*As a child, I lived in South Carolina and West Virginia. We used the same words in both places, and I've not heard any others in the states in which I've lived since childhood (Tennessee, Virginia, and Ohio). Possibly these are standard throughout the U.S.


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Subject: RE: Folklore: Childhood words for truanting?
From: Mysha
Date: 03 Apr 11 - 03:09 PM

Hi,

Frisian:
The act of being absent is a "skûdeltsje", and it's "set" (set) or "makke" (made). There may be a relation to "skûle" (hide).

Making noise at the neighbour's door is "beltsjelûke" (pull the bell), even though most doorbells have been push-bells for over half a century.

A safe area in tikboartsje is a "honk"; the same word is used for the four safe spots in base ball. Temporary excluding someone from the game would be "bekoar", by himself or "... foar" (for) someone else. To halt the game, one called "frede" (peace, as in the absence of war, rather than tranquillity) which often resulted in the game stopping permanently. For frede, and I think also for bekoar, you had to show the palms of your hand; your right hand would probably have sufficed.

You would not have crossed your fingers, as that was the sign that allowed you to ignore such rules, tell lies, and other things normally forbidden (which made no sense to me at all).

Bye,
                                                                Mysha


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Subject: RE: Folklore: Childhood words for truanting?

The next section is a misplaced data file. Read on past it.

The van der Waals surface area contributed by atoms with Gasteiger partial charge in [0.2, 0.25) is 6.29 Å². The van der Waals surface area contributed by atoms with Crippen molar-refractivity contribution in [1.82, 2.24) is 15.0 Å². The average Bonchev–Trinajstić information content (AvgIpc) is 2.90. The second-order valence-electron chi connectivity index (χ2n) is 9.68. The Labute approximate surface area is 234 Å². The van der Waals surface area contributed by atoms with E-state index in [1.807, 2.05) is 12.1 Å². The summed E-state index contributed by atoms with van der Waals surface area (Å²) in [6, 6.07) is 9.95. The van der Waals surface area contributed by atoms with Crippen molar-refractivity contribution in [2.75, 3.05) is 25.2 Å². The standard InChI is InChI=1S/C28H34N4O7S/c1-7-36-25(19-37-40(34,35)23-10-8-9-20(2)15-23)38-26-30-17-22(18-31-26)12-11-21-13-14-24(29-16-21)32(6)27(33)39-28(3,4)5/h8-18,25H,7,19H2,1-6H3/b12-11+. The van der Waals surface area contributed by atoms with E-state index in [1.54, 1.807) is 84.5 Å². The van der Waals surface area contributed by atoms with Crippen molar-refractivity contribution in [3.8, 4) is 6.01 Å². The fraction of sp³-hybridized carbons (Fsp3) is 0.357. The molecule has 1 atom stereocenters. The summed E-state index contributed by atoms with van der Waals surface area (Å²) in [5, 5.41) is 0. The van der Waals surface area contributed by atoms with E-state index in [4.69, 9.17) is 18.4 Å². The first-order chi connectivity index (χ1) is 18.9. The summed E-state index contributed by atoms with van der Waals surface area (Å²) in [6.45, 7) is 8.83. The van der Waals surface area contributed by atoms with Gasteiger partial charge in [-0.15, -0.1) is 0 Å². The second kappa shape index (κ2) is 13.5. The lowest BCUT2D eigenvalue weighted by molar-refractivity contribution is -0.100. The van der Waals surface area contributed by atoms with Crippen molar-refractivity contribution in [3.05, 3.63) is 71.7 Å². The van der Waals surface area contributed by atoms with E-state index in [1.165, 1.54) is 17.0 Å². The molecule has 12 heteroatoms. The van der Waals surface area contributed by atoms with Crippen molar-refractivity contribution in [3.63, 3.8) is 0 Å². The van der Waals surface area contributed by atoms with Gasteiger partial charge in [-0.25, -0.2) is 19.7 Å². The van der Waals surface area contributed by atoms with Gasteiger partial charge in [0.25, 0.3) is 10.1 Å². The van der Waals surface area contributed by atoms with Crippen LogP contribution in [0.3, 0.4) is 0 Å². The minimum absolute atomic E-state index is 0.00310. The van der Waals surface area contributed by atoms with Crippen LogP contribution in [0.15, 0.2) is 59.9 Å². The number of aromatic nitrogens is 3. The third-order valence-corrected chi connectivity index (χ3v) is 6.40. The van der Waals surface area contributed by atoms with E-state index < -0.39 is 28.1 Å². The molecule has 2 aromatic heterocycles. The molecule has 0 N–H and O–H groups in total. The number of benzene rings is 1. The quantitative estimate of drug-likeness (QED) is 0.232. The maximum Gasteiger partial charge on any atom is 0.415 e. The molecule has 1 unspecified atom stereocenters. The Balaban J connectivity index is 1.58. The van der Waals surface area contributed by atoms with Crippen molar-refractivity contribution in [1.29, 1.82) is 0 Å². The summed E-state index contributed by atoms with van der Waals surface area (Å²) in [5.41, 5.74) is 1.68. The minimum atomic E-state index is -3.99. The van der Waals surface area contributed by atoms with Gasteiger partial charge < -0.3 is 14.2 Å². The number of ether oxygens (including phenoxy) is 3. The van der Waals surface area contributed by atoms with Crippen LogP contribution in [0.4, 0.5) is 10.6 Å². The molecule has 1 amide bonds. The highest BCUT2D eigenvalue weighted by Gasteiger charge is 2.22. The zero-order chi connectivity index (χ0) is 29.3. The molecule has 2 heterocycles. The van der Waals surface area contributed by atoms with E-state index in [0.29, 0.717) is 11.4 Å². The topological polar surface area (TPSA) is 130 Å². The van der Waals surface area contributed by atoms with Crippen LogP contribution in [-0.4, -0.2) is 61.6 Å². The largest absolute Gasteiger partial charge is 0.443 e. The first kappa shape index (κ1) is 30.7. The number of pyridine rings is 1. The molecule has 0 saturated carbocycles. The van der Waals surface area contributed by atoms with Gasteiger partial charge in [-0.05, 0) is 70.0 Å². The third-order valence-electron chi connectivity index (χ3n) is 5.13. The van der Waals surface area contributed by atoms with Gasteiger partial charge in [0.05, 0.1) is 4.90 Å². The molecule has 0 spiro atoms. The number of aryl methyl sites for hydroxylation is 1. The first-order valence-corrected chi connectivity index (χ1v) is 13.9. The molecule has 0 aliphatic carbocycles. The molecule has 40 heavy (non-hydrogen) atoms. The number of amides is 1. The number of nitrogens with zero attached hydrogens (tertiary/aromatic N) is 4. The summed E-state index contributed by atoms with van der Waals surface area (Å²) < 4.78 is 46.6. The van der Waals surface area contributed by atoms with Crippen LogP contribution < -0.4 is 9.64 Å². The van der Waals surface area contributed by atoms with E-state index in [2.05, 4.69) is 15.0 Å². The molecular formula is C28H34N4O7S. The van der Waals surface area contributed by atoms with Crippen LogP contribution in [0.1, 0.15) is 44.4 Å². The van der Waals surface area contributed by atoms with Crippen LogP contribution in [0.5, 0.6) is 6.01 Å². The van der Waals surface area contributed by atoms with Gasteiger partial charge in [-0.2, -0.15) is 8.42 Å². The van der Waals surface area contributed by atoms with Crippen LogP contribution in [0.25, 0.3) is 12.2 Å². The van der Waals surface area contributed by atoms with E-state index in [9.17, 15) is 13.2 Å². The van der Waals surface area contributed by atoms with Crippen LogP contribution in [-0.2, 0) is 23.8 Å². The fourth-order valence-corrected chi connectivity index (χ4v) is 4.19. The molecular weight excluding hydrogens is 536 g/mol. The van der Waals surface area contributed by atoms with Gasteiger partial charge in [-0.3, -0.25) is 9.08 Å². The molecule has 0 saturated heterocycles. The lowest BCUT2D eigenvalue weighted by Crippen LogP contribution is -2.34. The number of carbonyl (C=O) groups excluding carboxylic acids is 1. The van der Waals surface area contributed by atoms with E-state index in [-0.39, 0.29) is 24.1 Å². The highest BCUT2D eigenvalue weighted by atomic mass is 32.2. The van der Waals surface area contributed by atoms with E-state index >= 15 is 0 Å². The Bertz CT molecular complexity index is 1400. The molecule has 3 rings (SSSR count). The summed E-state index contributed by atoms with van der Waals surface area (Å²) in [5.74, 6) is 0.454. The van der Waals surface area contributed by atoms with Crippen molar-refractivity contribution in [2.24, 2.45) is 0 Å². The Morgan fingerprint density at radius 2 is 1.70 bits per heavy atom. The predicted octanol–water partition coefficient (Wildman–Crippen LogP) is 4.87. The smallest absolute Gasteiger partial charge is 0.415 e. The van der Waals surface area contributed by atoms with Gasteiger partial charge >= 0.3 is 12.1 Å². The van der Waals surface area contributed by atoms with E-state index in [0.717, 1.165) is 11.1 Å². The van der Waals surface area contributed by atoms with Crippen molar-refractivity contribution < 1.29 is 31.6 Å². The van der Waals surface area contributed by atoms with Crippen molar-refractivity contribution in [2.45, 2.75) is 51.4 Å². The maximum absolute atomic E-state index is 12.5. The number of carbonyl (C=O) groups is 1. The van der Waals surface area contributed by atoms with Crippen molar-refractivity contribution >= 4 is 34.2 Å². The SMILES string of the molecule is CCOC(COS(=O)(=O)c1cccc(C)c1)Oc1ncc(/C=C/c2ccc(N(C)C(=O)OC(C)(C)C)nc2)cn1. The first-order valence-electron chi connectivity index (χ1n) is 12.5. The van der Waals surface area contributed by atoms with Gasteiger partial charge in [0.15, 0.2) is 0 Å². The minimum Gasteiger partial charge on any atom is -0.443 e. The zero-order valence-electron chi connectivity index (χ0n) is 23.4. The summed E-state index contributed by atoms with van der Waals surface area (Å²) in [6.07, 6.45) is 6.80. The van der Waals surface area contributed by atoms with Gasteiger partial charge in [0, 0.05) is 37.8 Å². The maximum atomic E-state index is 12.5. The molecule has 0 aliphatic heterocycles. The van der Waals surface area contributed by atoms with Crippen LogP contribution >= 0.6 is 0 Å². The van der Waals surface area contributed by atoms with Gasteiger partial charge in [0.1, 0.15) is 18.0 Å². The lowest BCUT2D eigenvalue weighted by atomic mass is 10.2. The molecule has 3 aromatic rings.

From: GUEST,Selby
Date: 03 Apr 11 - 03:17 PM

late 50 early 60 missing school was jigging in selby . the other word thats sticks in my mind was if you where playing marbles of ciggies throwing cig packets at a wall you could run up shout beeacks and pinch the lot


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Subject: RE: Folklore: Childhood words for truanting?
From: Jim McLean
Date: 03 Apr 11 - 05:17 PM

Plunking in Paisley also.


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Subject: RE: Folklore: Childhood words for truanting?
From: Joe_F
Date: 03 Apr 11 - 05:41 PM

"Playing hooky" was pretty much standard US kid talk in my childhood (1940s, southern California, but also widespread in the literature).


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Subject: RE: Folklore: Childhood words for truanting?
From: Allan Conn
Date: 03 Apr 11 - 06:22 PM

Scottish Borders in the 70s it was generally 'skiving'


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Subject: RE: Folklore: Childhood words for truanting?
From: JennieG
Date: 03 Apr 11 - 06:31 PM

In a country town in Oz in the 1960s truanting from school was "wagging school", in the mid 80s when I worked in the education system it had been replaced by "jigging school".

Cheers
JennieG


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Subject: RE: Folklore: Childhood words for truanting?